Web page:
afrika aphukira

Midwiving the Afrikan rebirth. . . Views of Afrika and the world, on the path to the renaissance, from a social justice and an Afrikan epistemological perspective--uMunthu. Includes specific commentary on Malawi and Sub-Saharan Africa.

Tuesday, November 24, 2015

Ascent into the Ages: Mikelle Antoine, In Memoriam

On Sunday 22nd November, Facebook reminded me of a picture I had posted six years ago, in 2009. In the picture is Mikelle Antoine, her husband, Nii, their two young children, and myself. The picture was taken on 21st November 2009, on the campus of the University of Ghana at Legon, in Accra. In the background is the Kwame Nkrumah Institute of African Studies. I had just arrived in Accra, to attend a Third World Studies annual conference in Elmina, on the shores of the Atlantic Ocean.
It was a nice memory. I shared it, and wrote in the comment: “Do you remember this day?” I tagged Mikelle, and hoped she would see the tag and be reminded of the memory. A thought ran through my mind. I hadn’t seen updates from Mikelle in a long time. I went to her page to see what she had been up to lately. 

Somebody wished her a happy birthday, on 7th November. Beneath that comment somebody wrote: “Rest In Peace Mikelle. You were an inspiration to many and sorely missed.” That was very strange, I thought. Just because somebody hadn’t been active on their Facebook page lately, and you write on their page "rest in peace"? Below that was another birthday message; all of them posted on the 7th of November.

Another earlier message also said “Rest in Peace.” And another one. Several more. By this time my heart was pounding, and I was beginning to sweat. I started inboxing the people who had written the condolence messages, asking them what they were talking about. I got one reply within a few minutes. “Unfortunately, Mikelle died in July. She had breast cancer.” I was shattered.

I got to know Mikelle Antoine around 2003, in East Lansing, Michigan. I was a PhD student in the Department of Teacher Education, in the College of Education at Michigan State University. She was a PhD student in the History Department. One semester I took a history course in alternative modernities in African history, and that was when I got to know her. She was in the same class. Around the same time, I got to know about the Blueprints Book Club (BBC), which Leketi Makalela, then a PhD student in Linguistics also at Michigan State, and Walter Sistrunk, another PhD student, had initiated. It brought together ten or so of us, PhD students from Africa, the Caribbean and the United States, studying various aspects of Africa. Mikelle was a key member of the book club.

It was an exciting period of my life as a student. The idea behind the BBC was that there was a history of Africa that was not being taught in mainstream academia. This history, we believed, presented a form of knowledge about the Pan-African world that would have a liberating effect on African peoples. So we hungered for this knowledge. We drew up a list of books and read one book every two or so weeks. We read the work of Ivan Van Sertima, Molefe Asante, Jacob Carruthers, Cheikh Anta Diop, Marimba Ani, and others.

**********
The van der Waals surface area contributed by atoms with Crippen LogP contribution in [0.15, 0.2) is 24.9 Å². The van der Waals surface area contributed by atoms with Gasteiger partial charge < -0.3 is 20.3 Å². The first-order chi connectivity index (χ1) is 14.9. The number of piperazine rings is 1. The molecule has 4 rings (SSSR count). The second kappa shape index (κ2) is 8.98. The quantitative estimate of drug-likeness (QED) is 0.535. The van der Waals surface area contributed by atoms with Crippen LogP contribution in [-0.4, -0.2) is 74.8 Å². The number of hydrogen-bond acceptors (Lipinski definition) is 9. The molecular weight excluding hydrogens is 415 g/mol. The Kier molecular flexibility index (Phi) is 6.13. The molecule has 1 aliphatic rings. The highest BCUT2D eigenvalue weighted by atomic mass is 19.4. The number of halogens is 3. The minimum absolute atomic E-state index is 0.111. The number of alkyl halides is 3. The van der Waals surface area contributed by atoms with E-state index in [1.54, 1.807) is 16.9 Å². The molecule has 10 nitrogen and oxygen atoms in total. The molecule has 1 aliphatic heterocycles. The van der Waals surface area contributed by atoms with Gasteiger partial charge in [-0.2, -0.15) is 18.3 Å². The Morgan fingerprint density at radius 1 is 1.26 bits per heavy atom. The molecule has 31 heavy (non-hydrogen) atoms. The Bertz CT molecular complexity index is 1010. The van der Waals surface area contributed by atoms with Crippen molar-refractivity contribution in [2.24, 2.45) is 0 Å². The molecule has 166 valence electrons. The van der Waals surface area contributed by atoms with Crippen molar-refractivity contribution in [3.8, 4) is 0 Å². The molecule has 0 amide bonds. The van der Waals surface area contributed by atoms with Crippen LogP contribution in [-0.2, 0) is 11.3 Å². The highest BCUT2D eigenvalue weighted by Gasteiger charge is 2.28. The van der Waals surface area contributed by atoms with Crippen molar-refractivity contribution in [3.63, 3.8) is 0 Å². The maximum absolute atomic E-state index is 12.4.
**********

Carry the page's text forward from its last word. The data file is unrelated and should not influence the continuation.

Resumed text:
The recommendation to read Marimba Ani came from Mikelle, who got her first degree from Hunter College in New York where Marimba Ani was a professor of African Studies. Professor Ani taught Mikelle at Hunter. We read Marimba Ani’s 1994 book Yurugu: An Afrikan-Centered Critique of European Cultural Thought and Behaviour.

Other topics we read and discussed were Afrocentrism, ancient African science, ancient African philosophy, Pan-Africanism, among others. One weekend a replica of the slave ship The Amistad was brought to Detroit and was docked on the shore of the Detroit River. We drove to Detroit to see it, and read and discussed its history. We also saw the movie The Amistad.

Back in the classroom, the history course I took in the History Department proved to be a turning point in my intellectual itinerary. Throughout my graduate school career, starting with the University of Iowa where I had studied English Education, there was a nagging question at the back of my mind. What was there in Africa before the coming of the Europeans? Although both my programmes at Iowa and at Michigan State were in teacher education, for the questions about Africa, I looked to other disciplines in pursuit of the nagging question.

For the term paper in the history class, I decided to give the nagging question a go. One evening I entered the MSU library around 6pm, and went to the stacks. By the time I decided to take a break, it was 6am the following day, and I had a huge pile of history books on Africa. The most fascinating discoveries were Cheikh Anta Diop's The African Origin of Civilization: Myth or Reality, Ivan Van Sertima's They Came Before Columbus: The African Presence in Ancient America, and Martin Bernal's three-volume Black Athena: The Afroasiatic Roots of Classical Civilization. They opened my eyes to what was there in Africa beyond the colonial experience.

There was a lot to learn and to unlearn. Exploring this new terrain with minds like Mikelle and others was a fascinating experience. We attended African Studies conferences. We presented papers. We talked and debated for hours. For me this meant bringing these new perspectives to the African school curriculum and the education of African teachers, which I looked forward to engaging in full time after my studies.